Fear and Loathing in SQL-92

Like the tortoise I’ve been slowly but surely working on getting our application working on both SQL Server 2005+ and Postgres 9.4+. The latter is a new addition, hence the “latest and greatest” version. For the most part I’ve been surprised at how easy it has been. Both servers support using " as the identifier quote, which is all that I have to change in the majority of queries. For some dumb reason (there is a real reason, but it is dumb) most things use [, ] for the quotes in SQL Server. It has to do with settings, but really, it’s stupid. Just use " unless you know you need [, ].

But I digress! The point of this post is that, interestingly to me, SQL Server follows the standard, at least in one point, where no other database does as far as I can tell. I’ve spoken about this many times on IRC and in person because it’s just such a good war story, so I figure I might as well put it down in writing.

I remember it vividly. I was working from home so it must have been a Tuesday or a Friday, and I lived in a rented house on Jack Finney Boulevard in Greenville, TX, not the one I live in now. I think it was a little stormy out. I had stepped out of my office to add some stuff to a crock pot so that dinner would be ready when my wife got home. That’s when I got the call.

My coworker was on a customer’s machine and had evidence that when going through one codepath, it was apparent that there were related rows to a given object. It’s not really important what it is to the story, but I might as well explain a tiny bit so that I can use real words. Basically in the system we have alarms that have a set of outputs. When an alarm is triggered, a message goes to the outputs. When the user tested the alarm, she’d get an email, but when she went to the alarm configuration page, the output was not selected.

Ok, that’s weird. So I pulled up the code and… it was weird. For starters, despite the fact that we could get the list of outputs for a given alarm with a join, and in fact did do that, we still just iterated over all the outputs in the system for each alarm. The reason was due to the antiquated HTML 1.0 interface. The outputs would be displayed in a listbox for all alarms, and you selected outputs by holding shift or control to select more.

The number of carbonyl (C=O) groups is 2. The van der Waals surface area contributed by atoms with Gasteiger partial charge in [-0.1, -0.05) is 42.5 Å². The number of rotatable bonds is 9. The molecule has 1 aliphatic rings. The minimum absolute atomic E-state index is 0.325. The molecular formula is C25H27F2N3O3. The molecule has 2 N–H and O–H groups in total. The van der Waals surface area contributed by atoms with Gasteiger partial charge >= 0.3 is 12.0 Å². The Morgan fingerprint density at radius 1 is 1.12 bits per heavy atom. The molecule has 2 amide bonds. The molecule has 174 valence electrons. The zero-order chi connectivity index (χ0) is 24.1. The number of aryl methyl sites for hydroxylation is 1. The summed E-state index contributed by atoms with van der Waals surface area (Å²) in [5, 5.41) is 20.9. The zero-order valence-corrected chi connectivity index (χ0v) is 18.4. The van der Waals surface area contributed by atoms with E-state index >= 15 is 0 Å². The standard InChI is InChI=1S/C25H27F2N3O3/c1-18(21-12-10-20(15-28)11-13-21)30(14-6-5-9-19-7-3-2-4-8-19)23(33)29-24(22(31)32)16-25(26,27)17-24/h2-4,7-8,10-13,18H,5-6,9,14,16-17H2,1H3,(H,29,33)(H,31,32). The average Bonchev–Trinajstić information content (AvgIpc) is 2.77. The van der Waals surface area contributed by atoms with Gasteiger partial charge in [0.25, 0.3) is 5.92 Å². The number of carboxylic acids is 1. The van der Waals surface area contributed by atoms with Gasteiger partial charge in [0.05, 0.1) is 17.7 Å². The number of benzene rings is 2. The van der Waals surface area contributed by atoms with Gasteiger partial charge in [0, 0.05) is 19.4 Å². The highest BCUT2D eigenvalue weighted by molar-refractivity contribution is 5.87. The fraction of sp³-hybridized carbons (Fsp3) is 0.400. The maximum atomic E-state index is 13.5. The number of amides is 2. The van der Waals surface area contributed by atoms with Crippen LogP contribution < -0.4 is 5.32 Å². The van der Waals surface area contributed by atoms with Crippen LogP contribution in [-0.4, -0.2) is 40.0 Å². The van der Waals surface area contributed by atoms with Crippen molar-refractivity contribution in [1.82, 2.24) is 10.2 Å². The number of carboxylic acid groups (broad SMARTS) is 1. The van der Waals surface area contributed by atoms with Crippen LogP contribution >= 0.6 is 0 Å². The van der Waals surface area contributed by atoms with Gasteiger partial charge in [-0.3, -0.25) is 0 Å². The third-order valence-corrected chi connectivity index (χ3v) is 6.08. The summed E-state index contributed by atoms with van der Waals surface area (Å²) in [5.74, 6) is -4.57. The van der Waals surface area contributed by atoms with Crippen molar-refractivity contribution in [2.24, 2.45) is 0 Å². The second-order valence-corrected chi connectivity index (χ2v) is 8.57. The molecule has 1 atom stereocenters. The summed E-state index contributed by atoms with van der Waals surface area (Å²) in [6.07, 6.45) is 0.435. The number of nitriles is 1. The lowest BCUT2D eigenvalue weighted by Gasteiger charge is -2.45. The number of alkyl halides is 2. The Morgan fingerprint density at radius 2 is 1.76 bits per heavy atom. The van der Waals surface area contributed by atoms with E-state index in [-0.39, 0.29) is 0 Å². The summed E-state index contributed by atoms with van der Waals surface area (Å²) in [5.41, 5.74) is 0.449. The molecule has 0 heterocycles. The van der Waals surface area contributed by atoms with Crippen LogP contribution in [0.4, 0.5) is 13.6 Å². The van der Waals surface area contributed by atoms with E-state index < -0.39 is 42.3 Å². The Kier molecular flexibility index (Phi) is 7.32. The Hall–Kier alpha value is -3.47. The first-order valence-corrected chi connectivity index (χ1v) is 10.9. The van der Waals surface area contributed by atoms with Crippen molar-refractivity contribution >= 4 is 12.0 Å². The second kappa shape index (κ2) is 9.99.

The code (long since replaced) that generated the list has a some code that looks like this:

   while(my $d = ...) {
      if ($s eq $d->{Phone}) { # !!!
         $table .= qq! <option selected>$lookforshort</option>\n!;
      } else {

Note the line with !!! on it. It seems sensible, but the fact is, using basic equality for code that is database driven is rarely the best call. The obvious thing is that you need to make sure that at the very least you are using the same collation. Normally when people talk about collations that means the order in which things sort; it has to do with what language your users speak etc. The default collation in SQL Server is case insensitive, so at the very least in the code above the $s and the $d->{Phone} should be casefolded with fc, a perl builtin which correctly casefolds a string (note that lowercasing and uppercasing are not sufficient if you support non-English language strings.)

But that’s not all! In SQL-92 there is the following directive:

            ... If the collating sequence for the comparison has
the PAD SPACE attribute, for the purposes of the comparison, the
shorter value is effectively extended to the length of the longer
by concatenation of <space>s on the right.

What that effectively means is that in a SQL-92 compatible database,

'frew' = 'frew   '

Honestly it’s a good feature, but most databases don’t do it. Now, the takeaway for this post could easily be that PostgreSQL is a crappy database that doesn’t implement all that it promises; that might even be true! But the fact is that all databases fall short of the standard somewhere and you as the user just have to live with that.

Really, Postgres does document that this isn’t supported. A slightly more careful reading of the standard does make it clear that the collation has to have the PAD SPACE attribute and Postgres has this in it’s docs:A

pad_attribute: Always NO PAD (The alternative PAD SPACE is not supported by PostgreSQL.)


What this story means for me is that you should not emulate, imitate, or otherwise do the job of the database. Where this comes up most is with caching. If you want to cache the results of a query that’s fine, but if you want to go further, and use that cache in new querieswatch out. You could certainly take the above facts into consideration, but you could also get it wrong and introduce very subtle and hard to debug problems into your application.

Posted Wed, Mar 4, 2015

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